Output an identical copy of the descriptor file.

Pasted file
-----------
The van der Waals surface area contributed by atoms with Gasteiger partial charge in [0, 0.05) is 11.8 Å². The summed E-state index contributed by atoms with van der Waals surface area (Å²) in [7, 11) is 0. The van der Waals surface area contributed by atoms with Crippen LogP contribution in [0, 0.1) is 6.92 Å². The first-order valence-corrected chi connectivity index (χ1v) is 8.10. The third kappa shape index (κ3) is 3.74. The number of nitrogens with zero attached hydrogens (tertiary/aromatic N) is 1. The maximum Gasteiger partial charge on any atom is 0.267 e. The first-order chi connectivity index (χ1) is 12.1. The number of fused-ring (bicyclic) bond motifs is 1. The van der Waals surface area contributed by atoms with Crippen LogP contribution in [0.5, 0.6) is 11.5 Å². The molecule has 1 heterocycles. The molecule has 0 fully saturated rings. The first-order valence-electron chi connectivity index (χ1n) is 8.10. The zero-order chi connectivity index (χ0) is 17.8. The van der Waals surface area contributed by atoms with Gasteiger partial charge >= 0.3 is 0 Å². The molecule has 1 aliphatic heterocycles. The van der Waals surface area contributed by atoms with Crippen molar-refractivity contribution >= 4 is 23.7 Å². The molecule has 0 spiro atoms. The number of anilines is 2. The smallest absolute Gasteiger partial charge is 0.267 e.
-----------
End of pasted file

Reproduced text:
The van der Waals surface area contributed by atoms with Gasteiger partial charge in [0, 0.05) is 11.8 Å². The summed E-state index contributed by atoms with van der Waals surface area (Å²) in [7, 11) is 0. The van der Waals surface area contributed by atoms with Crippen LogP contribution in [0, 0.1) is 6.92 Å². The first-order valence-corrected chi connectivity index (χ1v) is 8.10. The third kappa shape index (κ3) is 3.74. The number of nitrogens with zero attached hydrogens (tertiary/aromatic N) is 1. The maximum Gasteiger partial charge on any atom is 0.267 e. The first-order chi connectivity index (χ1) is 12.1. The number of fused-ring (bicyclic) bond motifs is 1. The van der Waals surface area contributed by atoms with Crippen LogP contribution in [0.5, 0.6) is 11.5 Å². The molecule has 1 heterocycles. The molecule has 0 fully saturated rings. The first-order valence-electron chi connectivity index (χ1n) is 8.10. The zero-order chi connectivity index (χ0) is 17.8. The van der Waals surface area contributed by atoms with Gasteiger partial charge >= 0.3 is 0 Å². The molecule has 1 aliphatic heterocycles. The van der Waals surface area contributed by atoms with Crippen molar-refractivity contribution >= 4 is 23.7 Å². The molecule has 0 spiro atoms. The number of anilines is 2. The smallest absolute Gasteiger partial charge is 0.267 e.